Exemplary graphical program development environments which may be used to create graphical programs include LabVIEW®, DasyLab™, DiaDem™ and Matrixx/SystemBuild™ from National Instruments, Simulink® from the MathWorks, VEE™ from Agilent, WiT• from Coreco, Vision Program Manager™ from PPT Vision, SoftWIRE™ from Measurement Computing, Sanscript™ from Northwoods Software, Khoros™ from Khoral Research, SnapMaster™ from HEM Data, VisSim™ from Visual Solutions, ObjectBench™ by SES (Scientific and Engineering Software), and VisiDAQ™ from Advantech, among others.
  • [0061]
    The term “graphical program” includes models or block diagrams created in graphical modeling environments, wherein the model or block diagram comprises interconnected blocks or icons that visually indicate operation of the model or block diagram; exemplary graphical modeling environments include Simulink®, SystemBuild™, VisSim™, Hypersignal Block Diagram™, etc.
  • [0062]
    A graphical program may be represented in the memory of the computer system as data structures and/or program instructions. The graphical program, e.g., these data structures and/or program instructions, may be compiled or interpreted to produce machine language that accomplishes the desired method or process as shown in the graphical program.
  • [0063]
    Input data to a graphical program may be received from any of various sources, such as from a device, unit under test, a process being measured or controlled, another computer program, a database, or from a file. Also, a user may input data to a graphical program or virtual instrument using a graphical user interface, e.g., a front panel.
  • [0064]
    A graphical program may optionally have a GUI associated with the graphical program. In this case, the plurality of interconnected blocks are often referred to as the block diagram portion of the graphical program.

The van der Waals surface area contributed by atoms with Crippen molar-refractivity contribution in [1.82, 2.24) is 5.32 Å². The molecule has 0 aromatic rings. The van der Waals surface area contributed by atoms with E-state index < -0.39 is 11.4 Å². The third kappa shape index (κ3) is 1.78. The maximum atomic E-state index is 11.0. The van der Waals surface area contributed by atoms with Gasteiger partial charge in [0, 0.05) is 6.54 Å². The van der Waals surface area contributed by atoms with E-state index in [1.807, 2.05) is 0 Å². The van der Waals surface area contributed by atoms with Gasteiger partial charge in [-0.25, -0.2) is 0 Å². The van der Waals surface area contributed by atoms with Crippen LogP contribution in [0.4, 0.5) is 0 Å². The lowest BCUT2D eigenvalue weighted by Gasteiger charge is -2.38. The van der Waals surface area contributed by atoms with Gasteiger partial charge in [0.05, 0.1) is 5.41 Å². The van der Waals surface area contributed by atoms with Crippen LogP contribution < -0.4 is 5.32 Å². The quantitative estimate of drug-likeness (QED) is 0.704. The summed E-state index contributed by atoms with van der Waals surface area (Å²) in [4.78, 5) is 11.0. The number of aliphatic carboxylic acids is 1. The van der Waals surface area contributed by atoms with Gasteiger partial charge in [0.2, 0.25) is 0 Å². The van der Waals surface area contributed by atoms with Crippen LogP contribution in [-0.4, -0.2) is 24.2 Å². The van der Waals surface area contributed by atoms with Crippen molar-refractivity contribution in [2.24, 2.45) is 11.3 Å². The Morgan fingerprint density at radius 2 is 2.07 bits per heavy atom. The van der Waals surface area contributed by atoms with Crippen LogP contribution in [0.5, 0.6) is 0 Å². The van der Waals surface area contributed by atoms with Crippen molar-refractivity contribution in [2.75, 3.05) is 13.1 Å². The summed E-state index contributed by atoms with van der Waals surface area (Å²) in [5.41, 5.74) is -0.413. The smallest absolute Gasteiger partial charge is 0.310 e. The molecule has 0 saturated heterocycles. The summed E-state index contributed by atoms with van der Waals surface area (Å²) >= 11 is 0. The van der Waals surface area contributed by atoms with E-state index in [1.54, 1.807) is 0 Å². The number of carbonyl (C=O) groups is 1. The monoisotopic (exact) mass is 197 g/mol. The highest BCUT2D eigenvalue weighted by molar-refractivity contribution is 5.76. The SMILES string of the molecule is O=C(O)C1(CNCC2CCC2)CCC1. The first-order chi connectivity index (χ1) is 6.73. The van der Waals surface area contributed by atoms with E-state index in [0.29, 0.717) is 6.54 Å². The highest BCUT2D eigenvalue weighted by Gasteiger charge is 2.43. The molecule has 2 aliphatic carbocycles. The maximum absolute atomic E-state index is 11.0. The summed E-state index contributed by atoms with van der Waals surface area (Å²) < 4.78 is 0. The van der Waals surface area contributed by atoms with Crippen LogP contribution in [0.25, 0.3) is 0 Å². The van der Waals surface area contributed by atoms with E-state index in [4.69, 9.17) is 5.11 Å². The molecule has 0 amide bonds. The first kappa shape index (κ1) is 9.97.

• [0065]
    Block—In the context of a graphical program, an element that may be included in a graphical program. A block may have an associated icon that represents the block in the graphical program, as well as underlying code or data that implements functionality of the block. Exemplary blocks include function blocks, sub-program blocks, terminal blocks, structure blocks, etc. Blocks may be connected together in a graphical program by connection icons or wires.
  • [0066]
    The blocks in a graphical program may also be referred to as graphical program nodes or simply nodes.
  • [0067]
    Wire—a graphical element displayed in a diagram on a display that connects icons or nodes in the diagram. The diagram may be a graphical program (where the icons correspond to software functions), a system diagram (where the icons may correspond to hardware devices or software functions), etc. The wire is generally used to indicate, specify, or implement communication between the icons. Wires may represent logical data transfer between icons, or may represent a physical communication medium, such as Ethernet, USB, etc. Wires may implement and operate under various protocols, including data flow semantics, non-data flow semantics, etc. Some wires, e.g., buffered data transfer wires, may be configurable to implement or follow specified protocols or semantics.
  • [0068]
    Wires may indicate communication of data, timing information, status information, control information, and/or other information between icons. In some embodiments, wires may have different visual appearances which may indicate different characteristics of the wire (e.g., type of data exchange semantics, data transfer protocols, data transfer mediums, and/or type of information passed between the icons, among others).
  • [0069]
    Graphical Data Flow Program (or Graphical Data Flow Diagram or Data Flow Diagram)—A graphical program or diagram comprising a plurality of interconnected blocks, wherein at least a subset of the connections among the blocks visually indicate that data produced by one block is used by another block. A LabVIEW VI is one example of a graphical data flow program. A Simulink block diagram is another example of a graphical data flow program.
  • [0070]
    Graphical User Interface—this term is intended to have the full breadth of its ordinary meaning. The term “Graphical User Interface” is often abbreviated to “GUI”. A GUI may comprise only one or more input GUI elements, only one or more output GUI elements, or both input and output GUI elements.
  • [0071]
    The following provides examples of various aspects of GUIs. The following examples and discussion are not intended to limit the ordinary meaning of GUI, but rather provide examples of what the term “graphical user interface” encompasses:
  • [0072]